Saturday, September 19, 2009

Donuts for Dinner, or You're not My Real Mom.

He has been gone on an impromptu-post soccer game-
play date for several hours.
This in itself is new, and I am eager to hear how it went.
He is striking out in the world on his own,
dribbling down one field after another.

The doorbell rings, he bursts in, and before I can say hello-

You are not my
real mom.

This he announces as he sits on the big blue chair,
the overstuffed cuddle chair,
the Marcel nursey-nigh-nigh chair,
the bedtime story chair.
the one we call safe when we are playing in the house.

Kneeling as I help him untie his show, and take a second to gather
my thoughts, and to hush my oh-no-he-didn't-just-say-that-feelings.

I am prepared to answer this, this time.
I have practiced this one.

Does it feel like that sometimes? I begin.
Does it sometimes feel like you have two real moms?
Me, your real everyday mom, who loves you
every moment of every day-

and your real birth mother who carried you in her tummy and
brought you into the world?

He sticks his fingers in his ears, and in a sing song-y voice;
I can't hear you. I can't hear you.

This was not in the version I practiced.
Which part is too much to hear?

I can wait, I say. I rub his knee, I grab his foot.
I can wait to tell you how much I love you, until you are ready.

He jerks away for a second to deliver; You're not my real mom.
When you die you are not going to be my mom any more.

Death, abandonment, and adoption related identity integration
and individualization on a Saturday afternoon.
Who isn't prepared for that?

I breathe. I picture myself back in the family therapist's office,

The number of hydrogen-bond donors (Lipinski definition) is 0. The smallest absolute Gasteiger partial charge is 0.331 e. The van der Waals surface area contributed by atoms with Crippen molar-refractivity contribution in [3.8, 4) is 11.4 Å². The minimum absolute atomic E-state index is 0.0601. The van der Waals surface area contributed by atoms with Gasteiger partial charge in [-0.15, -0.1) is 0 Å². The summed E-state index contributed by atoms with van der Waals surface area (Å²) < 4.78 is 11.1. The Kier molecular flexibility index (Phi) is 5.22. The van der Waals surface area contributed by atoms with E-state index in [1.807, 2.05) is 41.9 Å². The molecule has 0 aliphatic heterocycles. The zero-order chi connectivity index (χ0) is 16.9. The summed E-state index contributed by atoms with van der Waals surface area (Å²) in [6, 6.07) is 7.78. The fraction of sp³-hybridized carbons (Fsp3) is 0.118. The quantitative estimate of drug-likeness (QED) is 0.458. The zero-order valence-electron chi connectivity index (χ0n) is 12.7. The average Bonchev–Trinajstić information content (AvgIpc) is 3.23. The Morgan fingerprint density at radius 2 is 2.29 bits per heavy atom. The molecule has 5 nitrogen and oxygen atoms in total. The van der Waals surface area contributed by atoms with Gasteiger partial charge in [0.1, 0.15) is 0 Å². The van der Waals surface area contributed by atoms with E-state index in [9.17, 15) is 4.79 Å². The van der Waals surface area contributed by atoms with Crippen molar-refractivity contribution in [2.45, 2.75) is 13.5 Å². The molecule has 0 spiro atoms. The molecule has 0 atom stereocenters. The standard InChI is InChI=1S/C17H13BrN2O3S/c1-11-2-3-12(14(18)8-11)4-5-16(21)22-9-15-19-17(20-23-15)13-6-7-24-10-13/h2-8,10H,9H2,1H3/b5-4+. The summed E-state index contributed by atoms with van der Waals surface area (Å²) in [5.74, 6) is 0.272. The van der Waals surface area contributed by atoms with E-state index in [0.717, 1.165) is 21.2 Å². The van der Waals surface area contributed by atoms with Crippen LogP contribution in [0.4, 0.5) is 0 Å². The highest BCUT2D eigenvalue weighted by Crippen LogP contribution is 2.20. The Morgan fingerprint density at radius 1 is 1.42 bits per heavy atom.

I give myself a moment.
I get up, and sit with him now.

He is waiting.

I am your real mom. I love you the way only a real mom does.
I will always be your real mom.
[Birth mother's name here] will always love you
and be your real birth mother.

Death will not change that.

He shifts away, and then looks right in my eyes-
which I realize is so rare-to tell me-ask me all at once;
But you can't talk to me when you die.

I take his hands, and gently squeeze, Not like we are taking now.
But, I will always be in your heart.
And when you need to talk to me, I believe that I will still hear you in a way.
I talk to my Godfather all the time ( Uncle Dick's picture hangs on the wall near us)
And although he can't talk back, I always feel better after I have said what I needed to.

How come I can't have a donut for dinner? Don't we have any left?

It is now safe to jump off the blue chair.


Kathleen said...

Catherine: I'm so glad you commented on my blog. I was honored to hear from you! I read your article from beginning to end, barely pausing for even a breath. You are an amazing wonderfully expressive of your feelings and willing to let others, even strangers, into the experience of your heart. I love reading your blog. It's like poetry and it makes me believe in magic and it makes me jump for joy at the prospect of motherhood. I just know it's going to be so good! So much of what I'm getting from people, as I prepare to become a mom, is negative stuff. I love reading about the positive stuff, from a woman who truly knows how to write and does so in such a beautiful way. Your kids are gorgeous, and keep the blogging coming. I will be following you!

Anonymous said...

hey you..
deb and i just read yer new pieces, we're totally enjoying and in tears. thanks for being you. xo

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